Dogs and humans have a long history of living and working together, unique among species on this planet. In the modern age dogs wear many hats…companions, herders, protectors, search and rescue, guides for the blind, bomb and drug sniffers…just to name a few.
During prehistoric times dogs served our ancestors as well.
In “The Invaders: How Humans and Their Dogs Drove Neanderthals to Extinction” Pat Shipman, a retired Adjunct Professor of Anthropology at Pennsylvania State University, chronicled in exquisite scientific detail the alliance between the two predator species.
That alliance conveyed mutual survival advantages at a time when dangerous mega-fauna roamed the landscape. Dire wolves and cave lions were among the many predators they had to contend with.
In December of 1994 a team of scientists explored a cave in the Ardeche region of France, the main entrance to which was buried by a rock slide some 20,000 years ago. With the entrance sealed, the cave interior was preserved. Advanced carbon dating placed human activity in the cave 32,000 – 36,000 years ago.
It was named Chauvet Cave after the caver who accidentally discovered a tiny entrance. In his documentary film, Werner Herzog called it “Cave of Forgotten Dreams: Humanity’s Lost Masterpiece”.
I consider the relationship between dogs and humans one of nature’s masterpieces.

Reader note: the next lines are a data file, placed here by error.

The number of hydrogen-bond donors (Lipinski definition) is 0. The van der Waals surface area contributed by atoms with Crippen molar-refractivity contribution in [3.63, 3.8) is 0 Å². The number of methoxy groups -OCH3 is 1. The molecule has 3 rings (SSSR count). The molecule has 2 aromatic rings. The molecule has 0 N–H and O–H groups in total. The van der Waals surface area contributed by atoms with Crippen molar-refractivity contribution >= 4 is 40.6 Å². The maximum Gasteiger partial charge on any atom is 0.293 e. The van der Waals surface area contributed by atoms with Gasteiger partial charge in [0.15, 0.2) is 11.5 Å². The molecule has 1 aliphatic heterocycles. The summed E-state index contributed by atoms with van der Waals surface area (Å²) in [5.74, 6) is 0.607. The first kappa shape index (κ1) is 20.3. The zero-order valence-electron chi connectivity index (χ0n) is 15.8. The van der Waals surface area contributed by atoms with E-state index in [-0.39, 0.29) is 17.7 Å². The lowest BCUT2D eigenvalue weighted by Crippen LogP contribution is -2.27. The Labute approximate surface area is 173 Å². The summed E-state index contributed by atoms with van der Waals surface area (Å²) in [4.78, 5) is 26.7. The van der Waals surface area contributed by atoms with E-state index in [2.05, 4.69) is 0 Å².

The first anatomically modern humans in Europe lived during this time and are called Aurignacians. On May 17, 2019 Kat Long posted an article (MentalFloss.com) listing 13 facts about the Chauvet Cave paintings which these ancient people created.
Fact number 7 on the list declares “A Prehistoric Child’s Footprints Were Discovered in Chauvet Cave”. That may not sound terribly remarkable, but number 8 added “The Child Might Have Had a Pet Dog.”
The child’s footprints were near those of a canid, whose print was more typical of a domesticated dog than a wolf. Long wrote that a 2017 study concluded “dogs and wolves split genetically sometime between 41,500 and 36,900 years ago.” (That study was not cited for reference in Long’s article)
Shipman refers to mtDNA data concluding “modern dogs originated in Europe…sometime between 32,100 and 18,000 years ago” (Page 179) and coincides with the presence of Belgian canids.
Further, Shipman argues the alliance between modern humans and dogs competed with Neanderthals for big game, “a distinct and ultimately decisive advantage for humans…at a time when climate change made both groups vulnerable.” Our closest Hominid cousins went into extinction after 200,000 years of success.
Yes, in addition to the sudden presence of noxious methane in the living room, we have yet another thing to blame on the dog.
But there is more…After four months of painstaking research, scientists concluded that early humans also used dogs to predict the weather.
They determined that cavemen led a dog outside and tied it to a tree, and then made careful observations. When they returned to their cave they depicted their observations and weather interpretations in primitive, yet beautiful wall paintings.